Although the stay that automatically arises under Section 362 of the Bankruptcy Code when a bankruptcy petition is filed is very broad, there are exceptions, including actions to enforce a governmental entity’s police and regulatory power. In D’Mello Ypsilanti Township obtained a mandatory injunction prior to bankruptcy requiring Cormello, LLC and Dominic D’Mello (apparently its member) to abate what was characterized as “a serious public nuisance” at a property known as the Ypsilanti Mobile Village.
After finding D’Mello in contempt of its abatement order, the state court gave him an opportunity to come into compliance and scheduled a hearing to review the status with the intent of remanding him to jail if he remained in contempt at that time. The morning of the hearing D’Mello filed a chapter 7 bankruptcy case. At the hearing, the state court required the Township to go to the bankruptcy court for further instruction regarding the effect of the automatic stay on enforcement of the abatement judgment.
The abatement action ordered by the state court included:
- removal of all of the abandoned and condemned mobile homes;
- removal of three abandoned and condemned buildings/structures and sheds;
- removal of all mailboxes, signs, dish satellites, street lampposts and landscape edging;
- removal of all blight, garbage, rubbish, tires, furniture, appliances, toys, etc.; and
- removal of all abandoned tie-downs for mobile homes, concrete pads and utility infrastructure located above ground and removal or capping of all sewer lines.
The state court took under advisement a further request that roadways be removed, grade be restored to fill in gullies created by erosion and utilities, and soil contaminated by sewage backup and treatment with lime be removed.
Under Section 362(b)(4) of the Bankruptcy Code, there is an exception from the automatic stay imposed on actions described in subsections (a)(1) [proceedings against a debtor], (a)(2) [enforcement of pre-bankruptcy judgment], (a)(3) [taking possession or control of property of the bankruptcy estate] and (a)(6) [action to collect, assess or recover pre-petition claims] for actions by governmental authorities exercising their “police and regulatory powers,” including enforcement other than through a money judgment.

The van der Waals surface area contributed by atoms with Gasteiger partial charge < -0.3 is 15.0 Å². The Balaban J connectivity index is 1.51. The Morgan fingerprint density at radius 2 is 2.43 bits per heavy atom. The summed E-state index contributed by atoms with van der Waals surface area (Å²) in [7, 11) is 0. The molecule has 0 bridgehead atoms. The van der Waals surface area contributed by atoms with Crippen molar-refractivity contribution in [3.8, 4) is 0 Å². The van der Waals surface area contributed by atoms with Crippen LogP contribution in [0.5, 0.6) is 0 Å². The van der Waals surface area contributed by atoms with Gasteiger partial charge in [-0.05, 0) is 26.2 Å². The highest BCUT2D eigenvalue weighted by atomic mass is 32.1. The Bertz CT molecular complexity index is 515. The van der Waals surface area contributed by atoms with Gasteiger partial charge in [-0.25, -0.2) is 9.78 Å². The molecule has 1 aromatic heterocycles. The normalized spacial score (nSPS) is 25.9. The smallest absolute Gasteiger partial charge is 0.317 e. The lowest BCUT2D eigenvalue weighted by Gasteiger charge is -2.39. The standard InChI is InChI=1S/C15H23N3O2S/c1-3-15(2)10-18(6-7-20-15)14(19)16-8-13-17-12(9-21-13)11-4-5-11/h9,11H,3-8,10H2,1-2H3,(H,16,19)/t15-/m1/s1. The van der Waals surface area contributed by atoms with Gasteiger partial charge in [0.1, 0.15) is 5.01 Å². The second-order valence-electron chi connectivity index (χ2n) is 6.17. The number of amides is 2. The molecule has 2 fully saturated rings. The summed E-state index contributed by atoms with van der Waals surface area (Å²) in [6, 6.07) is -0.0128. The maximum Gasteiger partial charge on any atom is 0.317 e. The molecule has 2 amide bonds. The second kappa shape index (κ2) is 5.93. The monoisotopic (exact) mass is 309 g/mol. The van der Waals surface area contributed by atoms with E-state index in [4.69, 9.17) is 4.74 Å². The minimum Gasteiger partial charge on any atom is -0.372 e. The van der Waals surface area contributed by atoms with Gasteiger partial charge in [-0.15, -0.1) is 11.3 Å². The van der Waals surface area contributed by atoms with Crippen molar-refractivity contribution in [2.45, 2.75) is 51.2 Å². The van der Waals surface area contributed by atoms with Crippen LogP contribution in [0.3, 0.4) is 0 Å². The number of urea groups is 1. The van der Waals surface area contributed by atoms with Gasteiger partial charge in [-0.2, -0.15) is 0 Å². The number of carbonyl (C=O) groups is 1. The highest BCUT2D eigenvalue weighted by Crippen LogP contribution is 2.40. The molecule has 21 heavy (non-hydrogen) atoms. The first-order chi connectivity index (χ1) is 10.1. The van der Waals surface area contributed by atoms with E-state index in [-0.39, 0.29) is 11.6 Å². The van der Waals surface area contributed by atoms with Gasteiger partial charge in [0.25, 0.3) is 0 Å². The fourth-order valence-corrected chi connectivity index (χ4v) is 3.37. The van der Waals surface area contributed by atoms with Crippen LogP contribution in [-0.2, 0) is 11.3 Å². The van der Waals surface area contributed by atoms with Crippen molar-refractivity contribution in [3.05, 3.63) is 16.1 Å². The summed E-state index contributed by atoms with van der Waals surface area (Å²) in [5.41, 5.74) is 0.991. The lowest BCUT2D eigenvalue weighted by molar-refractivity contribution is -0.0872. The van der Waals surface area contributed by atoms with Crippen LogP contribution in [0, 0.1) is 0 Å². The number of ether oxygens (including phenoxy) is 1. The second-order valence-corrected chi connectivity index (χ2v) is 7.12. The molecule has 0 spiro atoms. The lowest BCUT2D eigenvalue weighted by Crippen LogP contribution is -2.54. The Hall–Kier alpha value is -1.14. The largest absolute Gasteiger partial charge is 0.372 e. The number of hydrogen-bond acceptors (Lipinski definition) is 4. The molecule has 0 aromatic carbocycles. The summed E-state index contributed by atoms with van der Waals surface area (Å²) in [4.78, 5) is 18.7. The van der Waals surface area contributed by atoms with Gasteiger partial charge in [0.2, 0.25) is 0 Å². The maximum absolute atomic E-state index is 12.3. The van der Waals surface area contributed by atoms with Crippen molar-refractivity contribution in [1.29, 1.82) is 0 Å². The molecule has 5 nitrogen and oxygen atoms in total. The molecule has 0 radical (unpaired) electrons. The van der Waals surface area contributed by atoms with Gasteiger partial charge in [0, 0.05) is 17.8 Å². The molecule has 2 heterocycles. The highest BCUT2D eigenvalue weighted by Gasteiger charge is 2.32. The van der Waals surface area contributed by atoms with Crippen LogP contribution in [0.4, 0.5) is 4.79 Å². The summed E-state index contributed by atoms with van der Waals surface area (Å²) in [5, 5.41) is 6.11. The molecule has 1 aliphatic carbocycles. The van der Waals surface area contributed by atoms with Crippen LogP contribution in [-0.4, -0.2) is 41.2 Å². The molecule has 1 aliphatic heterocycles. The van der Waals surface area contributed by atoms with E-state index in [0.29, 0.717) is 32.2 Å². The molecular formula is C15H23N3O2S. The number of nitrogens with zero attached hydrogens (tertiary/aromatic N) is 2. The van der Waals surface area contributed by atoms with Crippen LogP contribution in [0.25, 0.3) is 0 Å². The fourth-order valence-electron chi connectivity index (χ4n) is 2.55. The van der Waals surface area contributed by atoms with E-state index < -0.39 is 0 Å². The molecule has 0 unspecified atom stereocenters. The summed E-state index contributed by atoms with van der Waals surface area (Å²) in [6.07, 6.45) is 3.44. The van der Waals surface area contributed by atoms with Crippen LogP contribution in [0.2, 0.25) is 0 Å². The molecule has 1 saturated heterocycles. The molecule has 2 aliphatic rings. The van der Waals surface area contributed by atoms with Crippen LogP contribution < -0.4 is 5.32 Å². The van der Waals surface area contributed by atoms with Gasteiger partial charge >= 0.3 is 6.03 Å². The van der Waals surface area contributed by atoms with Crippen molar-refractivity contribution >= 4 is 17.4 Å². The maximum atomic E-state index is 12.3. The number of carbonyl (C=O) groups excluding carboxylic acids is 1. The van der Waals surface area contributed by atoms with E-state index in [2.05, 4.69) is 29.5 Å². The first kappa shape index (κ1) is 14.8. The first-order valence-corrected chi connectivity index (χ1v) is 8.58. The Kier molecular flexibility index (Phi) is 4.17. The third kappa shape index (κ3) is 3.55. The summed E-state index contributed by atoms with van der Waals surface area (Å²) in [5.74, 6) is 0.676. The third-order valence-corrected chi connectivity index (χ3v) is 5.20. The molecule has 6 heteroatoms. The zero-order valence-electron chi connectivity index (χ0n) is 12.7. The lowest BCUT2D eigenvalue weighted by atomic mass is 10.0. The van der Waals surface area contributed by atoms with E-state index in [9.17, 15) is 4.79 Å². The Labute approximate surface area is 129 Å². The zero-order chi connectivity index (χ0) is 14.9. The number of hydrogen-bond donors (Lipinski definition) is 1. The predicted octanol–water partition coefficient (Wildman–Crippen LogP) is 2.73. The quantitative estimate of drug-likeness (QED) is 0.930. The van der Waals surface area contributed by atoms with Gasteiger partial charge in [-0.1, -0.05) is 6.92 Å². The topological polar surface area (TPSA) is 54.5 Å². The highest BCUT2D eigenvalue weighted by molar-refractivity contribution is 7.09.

During the bankruptcy court hearing on the Township’s motion for a determination that the stay did not apply to the abatement order, the Township elected to narrow and clarify its request to seek relief only to the extent that D’Mello could “personally, physically do without spending any money to rent or buy equipment or to hire somebody else to do the work.” In ruling on the Township’s more limited request, the bankruptcy court went out of its way to note that it was not expressing any view on whether the automatic stay would apply to actions that required D’Mello to spend money.
In reviewing the specific items proposed by the Township, the court agreed that the stay did not apply to (1) removal of all mailboxes, signs, dish satellites, and landscape edging (but not street lampposts), or (2) removal of all blight, garbage, rubbish, tires, furniture, appliances, toys, etc., but did not agree that D’Mello could remove tie-downs from former mobile homes, concrete pads or utility infrastructure without spending money (i.e. was outside of the Township’s self-limited request).
The bankruptcy court also specifically held that D’Mello’s failure to implement these abatement measures could result in a finding of contempt that could result in jail.
D’Mello also argued that to the extent that the state court judgment applied to him personally, it failed to respect the distinction between a limited liability company and its members under Michigan law, and further that the order was in some way a violation of his due process rights. The bankruptcy court declined to address these issues, advising that the state court was the proper forum in which D’Mello “can and should” make these arguments.
The lesson to be learned from this case is that the automatic stay generally does not provide relief from a governmental entity’s exercise of police and regulatory powers. However, the “police and regulatory” exception from the stay does not give a governmental entity carte blanche to do whatever it wishes. It appears that the Township was very conservative in this case, and probably could have gone further in enforcement of the abatement judgment. However, the stay exception is not without limits – including the exclusion of enforcement of a money judgment.
Vicki R. Harding, Esq.